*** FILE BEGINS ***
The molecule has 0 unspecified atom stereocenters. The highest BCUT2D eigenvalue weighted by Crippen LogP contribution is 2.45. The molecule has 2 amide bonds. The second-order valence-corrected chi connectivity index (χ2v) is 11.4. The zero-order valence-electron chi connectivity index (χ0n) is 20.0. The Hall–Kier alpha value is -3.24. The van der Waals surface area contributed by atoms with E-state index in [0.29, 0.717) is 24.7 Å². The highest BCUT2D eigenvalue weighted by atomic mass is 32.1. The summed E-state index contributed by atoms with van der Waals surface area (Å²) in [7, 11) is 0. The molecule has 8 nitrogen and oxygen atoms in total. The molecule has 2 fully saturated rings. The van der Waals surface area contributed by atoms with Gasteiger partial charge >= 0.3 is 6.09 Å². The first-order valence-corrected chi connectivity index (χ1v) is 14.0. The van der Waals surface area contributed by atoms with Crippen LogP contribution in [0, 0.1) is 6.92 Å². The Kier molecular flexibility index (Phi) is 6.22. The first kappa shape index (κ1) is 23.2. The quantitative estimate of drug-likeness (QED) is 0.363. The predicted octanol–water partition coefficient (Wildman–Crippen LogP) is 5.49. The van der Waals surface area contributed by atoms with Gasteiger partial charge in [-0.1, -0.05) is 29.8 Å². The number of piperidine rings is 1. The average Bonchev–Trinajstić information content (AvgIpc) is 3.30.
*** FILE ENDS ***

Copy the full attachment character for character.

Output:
The molecule has 0 unspecified atom stereocenters. The highest BCUT2D eigenvalue weighted by Crippen LogP contribution is 2.45. The molecule has 2 amide bonds. The second-order valence-corrected chi connectivity index (χ2v) is 11.4. The zero-order valence-electron chi connectivity index (χ0n) is 20.0. The Hall–Kier alpha value is -3.24. The van der Waals surface area contributed by atoms with E-state index in [0.29, 0.717) is 24.7 Å². The highest BCUT2D eigenvalue weighted by atomic mass is 32.1. The summed E-state index contributed by atoms with van der Waals surface area (Å²) in [7, 11) is 0. The molecule has 8 nitrogen and oxygen atoms in total. The molecule has 2 fully saturated rings. The van der Waals surface area contributed by atoms with Gasteiger partial charge >= 0.3 is 6.09 Å². The first-order valence-corrected chi connectivity index (χ1v) is 14.0. The van der Waals surface area contributed by atoms with Crippen LogP contribution in [0, 0.1) is 6.92 Å². The Kier molecular flexibility index (Phi) is 6.22. The first kappa shape index (κ1) is 23.2. The quantitative estimate of drug-likeness (QED) is 0.363. The predicted octanol–water partition coefficient (Wildman–Crippen LogP) is 5.49. The van der Waals surface area contributed by atoms with Gasteiger partial charge in [-0.1, -0.05) is 29.8 Å². The number of piperidine rings is 1. The average Bonchev–Trinajstić information content (AvgIpc) is 3.30.